Purchase this article with an account.
Soumya Chatterjee, Kenichi Ohki, R. Clay Reid; Functional microarchitecture of orientation and color selectivity in macaque primary visual cortex . Journal of Vision 2009;9(14):20. doi: https://doi.org/10.1167/9.14.20.
Download citation file:
© ARVO (1962-2015); The Authors (2016-present)
Functional microarchitecture of color selectivity in macaque primary visual cortex
The hypothesis of a color system centered on cytochrome oxidase blobs has been revisited a number of times, with conflicting results. Early single-unit studies strongly suggested that blobs contain unoriented, color-selective neurons, but some subsequent work failed to find any such relationship. Studies using intrinsic-signal imaging have been more consistent in supporting the idea of color maps, but the detailed structure of these maps has been beyond the resolution of conventional imaging. Here, we describe the fine-scale arrangement of color-selective cells in macaque V1 using two-photon calcium imaging, a method that bridges the gap between single-unit electrophysiology and conventional optical imaging. By imaging the activity in large fields of view (700 × 700 square um) with single-cell resolution, we show that color-selective cells are, in fact, organized into functionally defined clusters. Subsequent histology suggests a clear association between these clusters and cytochrome oxidase blobs.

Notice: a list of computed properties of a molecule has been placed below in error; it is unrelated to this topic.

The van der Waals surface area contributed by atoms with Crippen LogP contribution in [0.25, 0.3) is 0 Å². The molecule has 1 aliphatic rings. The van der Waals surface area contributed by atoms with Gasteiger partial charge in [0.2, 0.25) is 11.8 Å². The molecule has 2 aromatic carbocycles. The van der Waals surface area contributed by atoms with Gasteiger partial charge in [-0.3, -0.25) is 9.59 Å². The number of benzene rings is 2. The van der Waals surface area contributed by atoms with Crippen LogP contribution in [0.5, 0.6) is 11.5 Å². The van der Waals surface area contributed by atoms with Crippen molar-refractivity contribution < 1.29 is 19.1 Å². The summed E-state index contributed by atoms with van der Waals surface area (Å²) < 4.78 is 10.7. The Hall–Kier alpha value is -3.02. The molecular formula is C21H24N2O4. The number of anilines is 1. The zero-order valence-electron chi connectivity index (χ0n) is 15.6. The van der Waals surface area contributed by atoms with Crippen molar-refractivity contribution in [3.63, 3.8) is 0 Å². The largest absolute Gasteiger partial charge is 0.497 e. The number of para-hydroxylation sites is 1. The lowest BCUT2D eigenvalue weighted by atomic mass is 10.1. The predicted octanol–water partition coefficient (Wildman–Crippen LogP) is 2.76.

Surprisingly, blobs can be further subdivided into regions of different color signatures, i.e., micro-maps of color selectivity within larger color clusters. Data from multiple depths show that this organization is columnar. Finally, while achromatic cells of layer 2/3 are often strongly selective for orientation, selectivity drops substantially within color clusters, a finding that bears directly on the hypothesis that there are dedicated, parallel representations of color and form within V1.
This PDF is available to Subscribers Only